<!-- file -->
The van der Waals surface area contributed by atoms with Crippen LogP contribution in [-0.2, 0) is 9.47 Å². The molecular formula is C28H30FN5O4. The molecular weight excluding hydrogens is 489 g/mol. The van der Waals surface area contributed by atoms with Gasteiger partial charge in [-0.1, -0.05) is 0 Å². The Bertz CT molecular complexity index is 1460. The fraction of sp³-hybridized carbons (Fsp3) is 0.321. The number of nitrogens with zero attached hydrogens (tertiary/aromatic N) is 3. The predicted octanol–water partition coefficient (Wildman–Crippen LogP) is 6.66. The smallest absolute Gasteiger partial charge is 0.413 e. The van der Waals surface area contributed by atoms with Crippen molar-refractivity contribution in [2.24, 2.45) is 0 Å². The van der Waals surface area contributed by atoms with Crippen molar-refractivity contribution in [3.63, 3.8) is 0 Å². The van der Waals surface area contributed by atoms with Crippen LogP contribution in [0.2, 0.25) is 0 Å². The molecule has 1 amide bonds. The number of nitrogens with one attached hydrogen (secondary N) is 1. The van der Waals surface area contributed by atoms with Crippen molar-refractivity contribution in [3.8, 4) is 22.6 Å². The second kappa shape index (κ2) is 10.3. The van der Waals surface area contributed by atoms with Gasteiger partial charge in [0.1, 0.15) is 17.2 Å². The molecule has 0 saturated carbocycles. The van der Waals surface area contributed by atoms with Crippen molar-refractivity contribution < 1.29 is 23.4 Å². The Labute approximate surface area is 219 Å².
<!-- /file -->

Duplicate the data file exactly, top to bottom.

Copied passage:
The van der Waals surface area contributed by atoms with Crippen LogP contribution in [-0.2, 0) is 9.47 Å². The molecular formula is C28H30FN5O4. The molecular weight excluding hydrogens is 489 g/mol. The van der Waals surface area contributed by atoms with Gasteiger partial charge in [-0.1, -0.05) is 0 Å². The Bertz CT molecular complexity index is 1460. The fraction of sp³-hybridized carbons (Fsp3) is 0.321. The number of nitrogens with zero attached hydrogens (tertiary/aromatic N) is 3. The predicted octanol–water partition coefficient (Wildman–Crippen LogP) is 6.66. The smallest absolute Gasteiger partial charge is 0.413 e. The van der Waals surface area contributed by atoms with Crippen molar-refractivity contribution in [2.24, 2.45) is 0 Å². The van der Waals surface area contributed by atoms with Crippen molar-refractivity contribution in [3.63, 3.8) is 0 Å². The van der Waals surface area contributed by atoms with Crippen LogP contribution in [0.2, 0.25) is 0 Å². The molecule has 1 amide bonds. The number of nitrogens with one attached hydrogen (secondary N) is 1. The van der Waals surface area contributed by atoms with Crippen molar-refractivity contribution in [3.8, 4) is 22.6 Å². The second kappa shape index (κ2) is 10.3. The van der Waals surface area contributed by atoms with Gasteiger partial charge in [0.1, 0.15) is 17.2 Å². The molecule has 0 saturated carbocycles. The van der Waals surface area contributed by atoms with Crippen molar-refractivity contribution < 1.29 is 23.4 Å². The Labute approximate surface area is 219 Å².